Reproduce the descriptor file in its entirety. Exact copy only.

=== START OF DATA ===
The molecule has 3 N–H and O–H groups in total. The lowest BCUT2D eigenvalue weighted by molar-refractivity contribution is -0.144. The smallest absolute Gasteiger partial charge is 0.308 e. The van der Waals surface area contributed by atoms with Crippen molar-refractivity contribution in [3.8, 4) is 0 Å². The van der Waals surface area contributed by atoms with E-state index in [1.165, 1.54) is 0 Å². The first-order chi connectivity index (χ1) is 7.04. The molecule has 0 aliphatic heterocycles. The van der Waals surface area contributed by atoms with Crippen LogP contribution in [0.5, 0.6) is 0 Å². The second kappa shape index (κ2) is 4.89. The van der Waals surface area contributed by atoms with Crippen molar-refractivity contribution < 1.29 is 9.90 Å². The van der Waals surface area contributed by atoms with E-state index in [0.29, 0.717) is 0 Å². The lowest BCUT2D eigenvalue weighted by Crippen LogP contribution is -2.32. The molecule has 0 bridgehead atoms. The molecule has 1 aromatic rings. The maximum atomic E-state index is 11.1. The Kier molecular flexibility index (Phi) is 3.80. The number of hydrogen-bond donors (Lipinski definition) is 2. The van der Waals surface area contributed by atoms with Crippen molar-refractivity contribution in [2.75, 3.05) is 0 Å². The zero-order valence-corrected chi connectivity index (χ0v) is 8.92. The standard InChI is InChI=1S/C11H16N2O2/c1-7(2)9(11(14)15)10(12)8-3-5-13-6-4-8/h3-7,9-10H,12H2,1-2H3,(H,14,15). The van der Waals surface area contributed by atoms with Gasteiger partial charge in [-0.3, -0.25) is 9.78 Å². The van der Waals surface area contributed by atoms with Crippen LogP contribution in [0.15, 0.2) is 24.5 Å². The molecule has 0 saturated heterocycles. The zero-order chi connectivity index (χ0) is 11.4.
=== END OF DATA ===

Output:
The molecule has 3 N–H and O–H groups in total. The lowest BCUT2D eigenvalue weighted by molar-refractivity contribution is -0.144. The smallest absolute Gasteiger partial charge is 0.308 e. The van der Waals surface area contributed by atoms with Crippen molar-refractivity contribution in [3.8, 4) is 0 Å². The van der Waals surface area contributed by atoms with E-state index in [1.165, 1.54) is 0 Å². The first-order chi connectivity index (χ1) is 7.04. The molecule has 0 aliphatic heterocycles. The van der Waals surface area contributed by atoms with Crippen LogP contribution in [0.5, 0.6) is 0 Å². The second kappa shape index (κ2) is 4.89. The van der Waals surface area contributed by atoms with Crippen molar-refractivity contribution < 1.29 is 9.90 Å². The van der Waals surface area contributed by atoms with E-state index in [0.29, 0.717) is 0 Å². The lowest BCUT2D eigenvalue weighted by Crippen LogP contribution is -2.32. The molecule has 0 bridgehead atoms. The molecule has 1 aromatic rings. The maximum atomic E-state index is 11.1. The Kier molecular flexibility index (Phi) is 3.80. The number of hydrogen-bond donors (Lipinski definition) is 2. The van der Waals surface area contributed by atoms with Crippen molar-refractivity contribution in [2.75, 3.05) is 0 Å². The zero-order valence-corrected chi connectivity index (χ0v) is 8.92. The standard InChI is InChI=1S/C11H16N2O2/c1-7(2)9(11(14)15)10(12)8-3-5-13-6-4-8/h3-7,9-10H,12H2,1-2H3,(H,14,15). The van der Waals surface area contributed by atoms with Gasteiger partial charge in [-0.3, -0.25) is 9.78 Å². The van der Waals surface area contributed by atoms with Crippen LogP contribution in [0.15, 0.2) is 24.5 Å². The molecule has 0 saturated heterocycles. The zero-order chi connectivity index (χ0) is 11.4.